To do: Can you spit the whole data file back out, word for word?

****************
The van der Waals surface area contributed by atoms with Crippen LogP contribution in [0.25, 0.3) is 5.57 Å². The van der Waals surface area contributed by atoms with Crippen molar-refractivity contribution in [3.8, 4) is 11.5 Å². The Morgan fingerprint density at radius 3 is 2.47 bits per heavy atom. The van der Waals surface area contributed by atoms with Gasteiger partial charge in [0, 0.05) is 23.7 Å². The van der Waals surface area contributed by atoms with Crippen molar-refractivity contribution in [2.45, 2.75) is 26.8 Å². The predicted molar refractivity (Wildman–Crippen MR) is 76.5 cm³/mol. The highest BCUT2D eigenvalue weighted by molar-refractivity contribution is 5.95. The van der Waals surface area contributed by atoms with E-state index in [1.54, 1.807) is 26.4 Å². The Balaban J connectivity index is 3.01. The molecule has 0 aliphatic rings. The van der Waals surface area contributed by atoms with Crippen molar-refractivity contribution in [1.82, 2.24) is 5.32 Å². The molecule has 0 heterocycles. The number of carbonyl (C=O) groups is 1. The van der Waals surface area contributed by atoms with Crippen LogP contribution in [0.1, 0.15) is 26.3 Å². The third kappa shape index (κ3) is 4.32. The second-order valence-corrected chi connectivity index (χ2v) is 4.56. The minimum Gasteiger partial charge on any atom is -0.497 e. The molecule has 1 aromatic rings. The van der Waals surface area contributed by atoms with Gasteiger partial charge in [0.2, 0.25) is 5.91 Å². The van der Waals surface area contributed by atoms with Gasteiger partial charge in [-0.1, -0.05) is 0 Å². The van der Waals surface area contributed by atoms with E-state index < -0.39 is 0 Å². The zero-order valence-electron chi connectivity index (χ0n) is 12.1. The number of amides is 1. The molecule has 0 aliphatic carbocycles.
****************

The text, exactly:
The van der Waals surface area contributed by atoms with Crippen LogP contribution in [0.25, 0.3) is 5.57 Å². The van der Waals surface area contributed by atoms with Crippen molar-refractivity contribution in [3.8, 4) is 11.5 Å². The Morgan fingerprint density at radius 3 is 2.47 bits per heavy atom. The van der Waals surface area contributed by atoms with Gasteiger partial charge in [0, 0.05) is 23.7 Å². The van der Waals surface area contributed by atoms with Crippen molar-refractivity contribution in [2.45, 2.75) is 26.8 Å². The predicted molar refractivity (Wildman–Crippen MR) is 76.5 cm³/mol. The highest BCUT2D eigenvalue weighted by molar-refractivity contribution is 5.95. The van der Waals surface area contributed by atoms with E-state index in [1.54, 1.807) is 26.4 Å². The Balaban J connectivity index is 3.01. The molecule has 0 aliphatic rings. The van der Waals surface area contributed by atoms with Crippen molar-refractivity contribution in [1.82, 2.24) is 5.32 Å². The molecule has 0 heterocycles. The number of carbonyl (C=O) groups is 1. The van der Waals surface area contributed by atoms with Crippen LogP contribution in [0.1, 0.15) is 26.3 Å². The third kappa shape index (κ3) is 4.32. The second-order valence-corrected chi connectivity index (χ2v) is 4.56. The minimum Gasteiger partial charge on any atom is -0.497 e. The molecule has 1 aromatic rings. The van der Waals surface area contributed by atoms with Gasteiger partial charge in [0.2, 0.25) is 5.91 Å². The van der Waals surface area contributed by atoms with Gasteiger partial charge in [-0.1, -0.05) is 0 Å². The van der Waals surface area contributed by atoms with E-state index < -0.39 is 0 Å². The zero-order valence-electron chi connectivity index (χ0n) is 12.1. The number of amides is 1. The molecule has 0 aliphatic carbocycles.